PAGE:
Propel continues CA E85 build-out, awaits USDA blender pump plan
California-based Propel Fuels, a renewable fuels retailer that owns and operates approximately 21 E85 and biodiesel-blend filling stations in California and Washington, is moving ahead with plans to build out an additional 75 stations in California this year and expand its retail offerings to include other West Coast states. In addition to offering E85 and biodiesel to consumers, the company is also exploring opportunities with state and federal agencies to expand its offerings to include blender pumps. Jim Iacoponi, Propel’s vice president of operations, said the company’s goal is to provide “the widest range of renewable fuels to the motoring public,” beginning in California and growing to include Washington, Arizona and other states eastward.
Blender pumps are widely considered to be the most effective option for increasing ethanol’s share of the transportation fuels market. Because they dispense a range of ethanol blends, they are also viewed by many as being the most consumer-friendly option for increased ethanol blends. The USDA threw its support behind a much-needed expansion of blender pumps last fall, committing to aid the private sector in the installation of 10,000 blender pumps throughout the U.S. by 2015. But details on the agency’s plan since the initial announcement have been few. Judith Canales, USDA administrator for rural business and cooperative programs, recently visited one of Propel’s retail stations in Oakland, Calif., but failed to provide any specifics regarding the potential roll-out of the 10,000-pump program, choosing instead to focus her comments on the Rural Energy for America Program. “The USDA is committed to helping improve the economy and quality of life in rural America and we believe a strong renewable fuels industry, including convenient access to these fuels, is critical to this goal,” she said.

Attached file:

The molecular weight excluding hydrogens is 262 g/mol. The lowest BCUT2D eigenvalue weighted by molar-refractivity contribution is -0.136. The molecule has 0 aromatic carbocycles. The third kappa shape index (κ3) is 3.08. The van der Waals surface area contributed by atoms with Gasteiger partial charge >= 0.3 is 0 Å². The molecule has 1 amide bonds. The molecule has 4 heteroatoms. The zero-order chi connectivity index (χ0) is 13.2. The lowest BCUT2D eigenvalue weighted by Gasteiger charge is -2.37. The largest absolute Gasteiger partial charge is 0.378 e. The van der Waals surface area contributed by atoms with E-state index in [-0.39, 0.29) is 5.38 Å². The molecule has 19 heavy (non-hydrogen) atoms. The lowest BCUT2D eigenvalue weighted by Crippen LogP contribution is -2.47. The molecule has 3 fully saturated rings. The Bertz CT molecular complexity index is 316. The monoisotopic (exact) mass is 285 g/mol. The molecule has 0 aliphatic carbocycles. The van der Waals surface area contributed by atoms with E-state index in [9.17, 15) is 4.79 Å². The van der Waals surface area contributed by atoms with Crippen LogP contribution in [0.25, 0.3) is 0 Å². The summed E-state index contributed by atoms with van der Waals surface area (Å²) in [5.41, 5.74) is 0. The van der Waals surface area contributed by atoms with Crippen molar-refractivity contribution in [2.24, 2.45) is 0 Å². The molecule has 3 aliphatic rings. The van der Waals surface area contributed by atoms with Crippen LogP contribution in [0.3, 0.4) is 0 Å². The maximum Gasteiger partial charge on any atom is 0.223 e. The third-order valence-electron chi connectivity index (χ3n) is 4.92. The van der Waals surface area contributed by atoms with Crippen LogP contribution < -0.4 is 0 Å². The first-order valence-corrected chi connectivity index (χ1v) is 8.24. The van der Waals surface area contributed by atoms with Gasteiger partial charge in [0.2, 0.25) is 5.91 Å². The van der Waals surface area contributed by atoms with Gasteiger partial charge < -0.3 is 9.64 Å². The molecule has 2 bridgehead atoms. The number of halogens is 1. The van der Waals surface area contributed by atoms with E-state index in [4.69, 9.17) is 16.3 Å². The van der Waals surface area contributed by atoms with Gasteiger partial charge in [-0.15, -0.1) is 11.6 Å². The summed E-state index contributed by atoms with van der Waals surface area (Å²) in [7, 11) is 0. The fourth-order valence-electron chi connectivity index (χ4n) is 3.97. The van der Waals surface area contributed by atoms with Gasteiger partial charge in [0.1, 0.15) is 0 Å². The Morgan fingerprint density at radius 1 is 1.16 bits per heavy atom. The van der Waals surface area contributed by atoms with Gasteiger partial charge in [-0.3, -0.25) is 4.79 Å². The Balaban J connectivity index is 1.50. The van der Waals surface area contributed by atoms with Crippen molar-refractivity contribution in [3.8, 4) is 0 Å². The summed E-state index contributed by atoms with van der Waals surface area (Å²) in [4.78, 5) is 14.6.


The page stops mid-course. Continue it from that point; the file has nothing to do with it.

Iacoponi said that while Canales referenced the pump program only in general terms, he believes the agency remains committed to the program. “My sense was it’s clearly something that’s on the USDA’s radar, [possibly] extending the REAP program to include renewable fuels infrastructure. That’s my intuition,” he said.
Propel’s previous experience with public-private partnerships to install renewable fuel pumps seem to clearly qualify it as an ideal candidate to pair with the USDA for the blender pump program. The company received $10.9 million from the U.S. DOE and the California Energy Commission last August to support its plan to install 75 retail renewable fuels stations in the state by the end of this year. Iacoponi said that project remains Propel’s main focus, but the company is also seeking ways to expand its business to other states in need of access to renewable fuels. “We would hope that as we are successful in our California build-out this year that we could also be launching into markets in either Arizona or in Washington or possibly Oregon by the year’s end,” he said. “We think that would be outstanding.”